What’s it really mean to be creative?

What’s it really mean to be creative?

One simple word that can sometimes strike fear in people’s minds.

When asking people their thoughts on what creativity means to them, the answer that usually comes back is related to something in the art space. 

Oh, I’m not very creative because I can’t draw, or write, or paint, or even act.”

People assume that being creative is limited to designers, or animators, or advertising folks. Something visual that you can see.

It is strange to see how immediately this very right brained connotation is dismissed from their life. Especially if they are more left-brain thinkers. Logical, process-orientated and structured.

I personally believe that everyone is capable of creativity and, more to the point, creative thinking. I think we use it in everyday life when faced with a new problem or challenge that needs to be overcome. Fixing problems in the work environment, dealing with the challenges that our kids, colleagues or family present us with on a continual basis.

So how can you stimulate your creativity?

The first is to recognise and accept that we are all creative in our own way. The second is to acknowledge when we feel we might be stuck in our traditional thinking and need to do things differently to stimulate our creativity.

For me personally, I like to shift my day to day thinking and also the environment that surrounds me. 

On a recent business trip back to Melbourne (a city I lived in for 10 years) I took the opportunity to challenge how I would normally approach it. Instead of booking client meetings back to back as I usually do, I booked them all 1 hour apart. This gave me the ability to walk between meetings. I also stopped myself from looking at my phone. When I sat down at the end of 3 days the following happened.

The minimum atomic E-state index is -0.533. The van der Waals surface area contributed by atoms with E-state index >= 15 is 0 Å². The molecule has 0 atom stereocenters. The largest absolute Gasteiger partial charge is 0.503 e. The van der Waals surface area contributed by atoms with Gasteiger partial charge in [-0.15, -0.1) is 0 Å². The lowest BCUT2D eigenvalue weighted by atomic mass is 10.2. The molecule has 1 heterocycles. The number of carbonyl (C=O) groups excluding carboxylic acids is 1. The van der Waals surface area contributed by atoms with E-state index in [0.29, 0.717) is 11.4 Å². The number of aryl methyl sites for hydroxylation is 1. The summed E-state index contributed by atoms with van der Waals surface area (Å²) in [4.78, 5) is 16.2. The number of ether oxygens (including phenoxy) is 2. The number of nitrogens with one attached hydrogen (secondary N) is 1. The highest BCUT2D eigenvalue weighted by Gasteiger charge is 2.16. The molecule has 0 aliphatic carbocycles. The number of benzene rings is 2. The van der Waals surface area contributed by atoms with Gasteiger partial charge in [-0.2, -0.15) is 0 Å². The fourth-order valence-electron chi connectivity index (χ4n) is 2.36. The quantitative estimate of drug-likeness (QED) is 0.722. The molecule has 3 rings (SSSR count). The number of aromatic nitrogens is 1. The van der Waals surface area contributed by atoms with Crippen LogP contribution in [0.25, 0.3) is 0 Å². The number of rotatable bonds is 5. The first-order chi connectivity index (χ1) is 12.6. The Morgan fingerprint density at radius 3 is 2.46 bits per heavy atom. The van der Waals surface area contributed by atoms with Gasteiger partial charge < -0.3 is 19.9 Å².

1. I walked nearly 40kms over the 4 days. – great for the body and mind (yes the weather was good)
  2. I was able to take in the surroundings as I walked. I’m a lover of street art so taking this in gave me visual stimulation.
  3. My client meetings actually all started with a discussion about what was around me and them and gave us something to break the ice with.
  4. I was able to process some key challenges that I am working through at the moment in a different way
  5. Most importantly, by not looking at my phone I removed myself from the instant nature of the information that we all get sucked into via device overload.

All of this gave me time to reflect, think, understand and be creative in a different way. It was still a busy trip, but I came back to Perth feeling refreshed, energised and focused on some challenges in a different light.

So, mix things up for yourself, accept you can be creative, look around for a while and do something different (with purpose) to challenge your own status quo.

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2018-08-23T14:03:04+00:00